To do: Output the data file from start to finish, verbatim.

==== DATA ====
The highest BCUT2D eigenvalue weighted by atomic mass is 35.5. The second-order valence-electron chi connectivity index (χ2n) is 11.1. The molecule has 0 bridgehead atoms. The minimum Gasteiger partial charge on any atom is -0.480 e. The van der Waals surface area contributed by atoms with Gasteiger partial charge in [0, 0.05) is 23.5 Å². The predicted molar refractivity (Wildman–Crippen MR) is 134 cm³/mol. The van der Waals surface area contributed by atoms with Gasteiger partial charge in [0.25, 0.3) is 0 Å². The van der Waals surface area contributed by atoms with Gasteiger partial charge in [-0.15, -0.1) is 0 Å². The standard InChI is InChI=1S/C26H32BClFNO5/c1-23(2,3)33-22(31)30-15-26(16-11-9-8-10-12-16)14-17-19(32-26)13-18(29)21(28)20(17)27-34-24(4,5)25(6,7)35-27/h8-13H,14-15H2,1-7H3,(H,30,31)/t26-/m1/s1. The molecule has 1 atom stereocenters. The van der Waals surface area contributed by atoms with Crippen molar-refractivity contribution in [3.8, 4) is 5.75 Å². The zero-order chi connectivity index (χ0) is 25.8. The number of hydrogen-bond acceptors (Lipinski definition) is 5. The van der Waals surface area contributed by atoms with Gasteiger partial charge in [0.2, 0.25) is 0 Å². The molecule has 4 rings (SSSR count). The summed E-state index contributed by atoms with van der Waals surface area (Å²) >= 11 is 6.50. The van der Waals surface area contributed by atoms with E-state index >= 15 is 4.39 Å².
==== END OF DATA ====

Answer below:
The highest BCUT2D eigenvalue weighted by atomic mass is 35.5. The second-order valence-electron chi connectivity index (χ2n) is 11.1. The molecule has 0 bridgehead atoms. The minimum Gasteiger partial charge on any atom is -0.480 e. The van der Waals surface area contributed by atoms with Gasteiger partial charge in [0, 0.05) is 23.5 Å². The predicted molar refractivity (Wildman–Crippen MR) is 134 cm³/mol. The van der Waals surface area contributed by atoms with Gasteiger partial charge in [0.25, 0.3) is 0 Å². The van der Waals surface area contributed by atoms with Gasteiger partial charge in [-0.15, -0.1) is 0 Å². The standard InChI is InChI=1S/C26H32BClFNO5/c1-23(2,3)33-22(31)30-15-26(16-11-9-8-10-12-16)14-17-19(32-26)13-18(29)21(28)20(17)27-34-24(4,5)25(6,7)35-27/h8-13H,14-15H2,1-7H3,(H,30,31)/t26-/m1/s1. The molecule has 1 atom stereocenters. The van der Waals surface area contributed by atoms with Crippen molar-refractivity contribution in [3.8, 4) is 5.75 Å². The zero-order chi connectivity index (χ0) is 25.8. The number of hydrogen-bond acceptors (Lipinski definition) is 5. The van der Waals surface area contributed by atoms with Gasteiger partial charge in [0.2, 0.25) is 0 Å². The molecule has 4 rings (SSSR count). The summed E-state index contributed by atoms with van der Waals surface area (Å²) >= 11 is 6.50. The van der Waals surface area contributed by atoms with E-state index >= 15 is 4.39 Å².